GRMN1110 is designed for students with a working knowledge of German. It is intended to consolidate and extend communicative competence in German in the four macro-skills (listening, speaking, reading and writing), to revise and extend working knowledge of grammatical structures in German, and to raise some contemporary issues in the Germanspeaking cultures, and some issues about the nature of language generally.

Aims of Language Learning/Development of “Graduate Attributes”; Communicative and Grammatical Content

(a) With the continuing globalization of culture and business, skills in intercultural communication are constantly increasing in importance. At every level of the German language program, you should:

• acquire language-learning strategies designed to help you take charge of your own learning and communication. While the courses in the German language program promote the development of all four macro-skills, proficiency in each skill is not expected to evolve at exactly the same rate or with the same degree of sophistication.

• extend your awareness and understanding of the nature of language and culture through studying the communicative systems of German.

(b) Communicative and Grammatical Content

GRMN1110 is based on a series of contemporary texts dealing with a variety of cultural themes. The texts are studied both for their inherent interest, and as starting-points for the consolidation and extension of the macro-skills and the grammatical knowledge developed in Senior German, in Introductory German Language courses, or elsewhere. The texts include a variety of formats; the themes include Die Medien, Die Sprache and Deutschland nach 1945; and the grammatical topics include clause-structure, tense, case, and adjectives (endings, and comparative and superlative).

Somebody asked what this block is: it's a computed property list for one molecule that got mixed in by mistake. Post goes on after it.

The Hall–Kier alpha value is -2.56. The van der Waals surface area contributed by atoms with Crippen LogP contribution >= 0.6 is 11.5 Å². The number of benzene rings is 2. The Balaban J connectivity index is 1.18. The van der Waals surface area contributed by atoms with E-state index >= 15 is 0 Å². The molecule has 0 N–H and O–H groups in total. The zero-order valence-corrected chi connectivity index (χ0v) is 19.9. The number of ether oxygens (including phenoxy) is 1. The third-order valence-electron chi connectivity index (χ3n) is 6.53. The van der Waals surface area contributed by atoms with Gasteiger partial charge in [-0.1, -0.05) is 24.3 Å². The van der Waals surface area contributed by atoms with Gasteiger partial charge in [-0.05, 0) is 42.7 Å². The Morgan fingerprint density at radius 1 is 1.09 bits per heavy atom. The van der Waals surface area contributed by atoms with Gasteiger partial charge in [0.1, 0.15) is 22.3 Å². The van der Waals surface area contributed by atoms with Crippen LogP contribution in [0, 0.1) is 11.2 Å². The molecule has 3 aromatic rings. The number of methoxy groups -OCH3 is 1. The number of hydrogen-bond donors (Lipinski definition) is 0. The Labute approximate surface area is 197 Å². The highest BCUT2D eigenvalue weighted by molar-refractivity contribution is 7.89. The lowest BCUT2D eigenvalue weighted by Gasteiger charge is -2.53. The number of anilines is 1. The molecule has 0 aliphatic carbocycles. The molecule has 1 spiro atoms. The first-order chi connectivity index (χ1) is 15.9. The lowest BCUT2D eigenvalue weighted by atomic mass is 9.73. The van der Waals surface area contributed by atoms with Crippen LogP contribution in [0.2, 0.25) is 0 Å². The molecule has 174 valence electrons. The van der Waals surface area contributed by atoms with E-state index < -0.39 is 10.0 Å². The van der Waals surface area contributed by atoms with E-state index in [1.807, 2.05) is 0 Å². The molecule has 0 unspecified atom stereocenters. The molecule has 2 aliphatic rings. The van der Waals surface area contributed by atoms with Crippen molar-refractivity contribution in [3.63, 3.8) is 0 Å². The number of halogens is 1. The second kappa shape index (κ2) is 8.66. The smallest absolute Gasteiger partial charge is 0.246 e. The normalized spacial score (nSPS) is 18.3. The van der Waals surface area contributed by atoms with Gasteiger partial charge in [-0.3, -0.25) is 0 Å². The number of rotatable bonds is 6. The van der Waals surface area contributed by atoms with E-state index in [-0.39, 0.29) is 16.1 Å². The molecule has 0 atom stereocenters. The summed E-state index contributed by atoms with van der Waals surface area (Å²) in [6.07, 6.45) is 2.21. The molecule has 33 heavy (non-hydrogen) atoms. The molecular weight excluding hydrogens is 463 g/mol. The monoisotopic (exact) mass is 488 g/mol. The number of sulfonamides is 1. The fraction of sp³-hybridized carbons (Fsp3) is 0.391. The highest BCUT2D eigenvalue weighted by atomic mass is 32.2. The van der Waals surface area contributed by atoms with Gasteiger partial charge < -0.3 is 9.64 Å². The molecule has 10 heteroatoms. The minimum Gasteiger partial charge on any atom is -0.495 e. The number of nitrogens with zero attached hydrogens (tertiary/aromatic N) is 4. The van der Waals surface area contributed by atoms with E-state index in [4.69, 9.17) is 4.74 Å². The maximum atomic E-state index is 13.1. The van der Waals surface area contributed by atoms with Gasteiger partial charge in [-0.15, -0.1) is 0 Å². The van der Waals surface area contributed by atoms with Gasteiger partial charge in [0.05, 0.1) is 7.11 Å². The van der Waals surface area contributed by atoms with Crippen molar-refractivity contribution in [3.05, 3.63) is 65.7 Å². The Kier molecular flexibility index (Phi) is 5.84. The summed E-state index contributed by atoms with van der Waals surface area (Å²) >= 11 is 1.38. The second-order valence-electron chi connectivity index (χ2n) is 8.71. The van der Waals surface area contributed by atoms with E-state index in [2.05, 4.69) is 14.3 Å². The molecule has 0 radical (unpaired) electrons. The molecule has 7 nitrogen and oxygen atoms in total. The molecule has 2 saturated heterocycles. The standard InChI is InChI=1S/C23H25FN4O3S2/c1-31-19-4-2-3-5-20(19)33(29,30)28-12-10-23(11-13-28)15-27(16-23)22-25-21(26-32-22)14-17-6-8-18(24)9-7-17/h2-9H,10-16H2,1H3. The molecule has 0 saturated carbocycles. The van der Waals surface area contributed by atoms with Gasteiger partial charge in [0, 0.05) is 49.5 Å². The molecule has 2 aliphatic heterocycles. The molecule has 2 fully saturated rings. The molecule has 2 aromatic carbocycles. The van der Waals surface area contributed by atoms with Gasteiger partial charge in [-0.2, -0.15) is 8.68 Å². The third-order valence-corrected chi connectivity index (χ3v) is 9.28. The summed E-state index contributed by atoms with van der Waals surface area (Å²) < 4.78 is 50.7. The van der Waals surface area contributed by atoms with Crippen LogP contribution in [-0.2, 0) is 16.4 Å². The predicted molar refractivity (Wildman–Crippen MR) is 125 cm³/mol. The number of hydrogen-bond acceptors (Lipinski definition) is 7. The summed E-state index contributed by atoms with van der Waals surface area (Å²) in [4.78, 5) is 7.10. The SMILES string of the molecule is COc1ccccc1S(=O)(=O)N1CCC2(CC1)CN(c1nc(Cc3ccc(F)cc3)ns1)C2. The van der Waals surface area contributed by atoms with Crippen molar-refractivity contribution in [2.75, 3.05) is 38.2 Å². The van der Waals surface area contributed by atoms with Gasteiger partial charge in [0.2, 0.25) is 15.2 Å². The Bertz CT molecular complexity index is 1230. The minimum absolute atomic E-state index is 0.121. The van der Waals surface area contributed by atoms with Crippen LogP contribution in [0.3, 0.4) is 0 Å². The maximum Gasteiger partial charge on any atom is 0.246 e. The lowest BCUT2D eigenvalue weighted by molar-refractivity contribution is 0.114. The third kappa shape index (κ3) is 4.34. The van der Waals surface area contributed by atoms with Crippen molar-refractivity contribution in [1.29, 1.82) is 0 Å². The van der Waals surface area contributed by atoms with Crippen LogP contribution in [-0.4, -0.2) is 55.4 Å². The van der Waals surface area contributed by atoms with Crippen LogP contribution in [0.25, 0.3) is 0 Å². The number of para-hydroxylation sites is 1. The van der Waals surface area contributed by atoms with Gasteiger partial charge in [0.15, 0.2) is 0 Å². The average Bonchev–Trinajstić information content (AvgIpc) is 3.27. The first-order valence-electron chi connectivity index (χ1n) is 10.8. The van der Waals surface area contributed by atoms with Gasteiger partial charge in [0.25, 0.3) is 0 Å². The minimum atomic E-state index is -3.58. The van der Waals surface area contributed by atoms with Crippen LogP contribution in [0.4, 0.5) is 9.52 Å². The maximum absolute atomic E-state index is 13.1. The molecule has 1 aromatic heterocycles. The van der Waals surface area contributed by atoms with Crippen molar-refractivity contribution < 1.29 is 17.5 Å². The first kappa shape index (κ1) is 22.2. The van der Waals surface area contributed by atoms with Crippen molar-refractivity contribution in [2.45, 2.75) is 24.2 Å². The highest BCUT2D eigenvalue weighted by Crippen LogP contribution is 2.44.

In terms of receptive skills, GRMN1110 develops students’ ability to understand:

• everyday written texts, most of which have been adapted from the contemporary media;
• everyday spoken texts, including films, and lectures written specifically for the course;
• explanations of grammatical structures, which are derived primarily from the written texts.

In terms of productive skills, GRMN1110 develops students’ ability, in both speaking and writing, to:

• answer questions about, summaries and express an opinion on everyday spoken and written texts;
• produce spoken and written texts modeled on those in the course materials;
• complete targeted exercises on specific structures (e.g. by cloze, translation, prose writing).

Assumed Background

The formal prerequisites for GRMN1110 are noted at the beginning of this course outline.

Students who do not fulfill any of those prerequisites, but who have an equivalent knowledge of German (e.g. from equivalent formal prerequisites gained interstate or overseas, or substantial residence in a German-speaking country) are permitted to enroll in GRMN1110, but they must consult the course convenor beforehand.

Teaching and Learning Modes

The language-acquisition courses in the German program emphasize the meaningful use of German language in an expanding range of contexts, and at increasing levels of linguistic and intellectual sophistication. Language learning within and outside the classroom is based primarily on practice, analysis and discussion of a variety of topics and structures presented through a variety of materials (print, audio-visual, internet etc.). The processes of learning about “language” and about “culture” are considered largely indivisible, as are issues of “communication” and “grammar”, although all courses include some formal discussion and/or revision of linguistic structures at appropriate junctures. Assessment tasks are integrated closely with classroom activities, and concentrate largely on communicative competence.

Students should note that regular attendance at classes, active participation in classes, conscientious completion of homework and careful evaluation of “feedback” (e.g. of work which is marked and returned) are essential to successful language learning.


GRMN1120 German Language II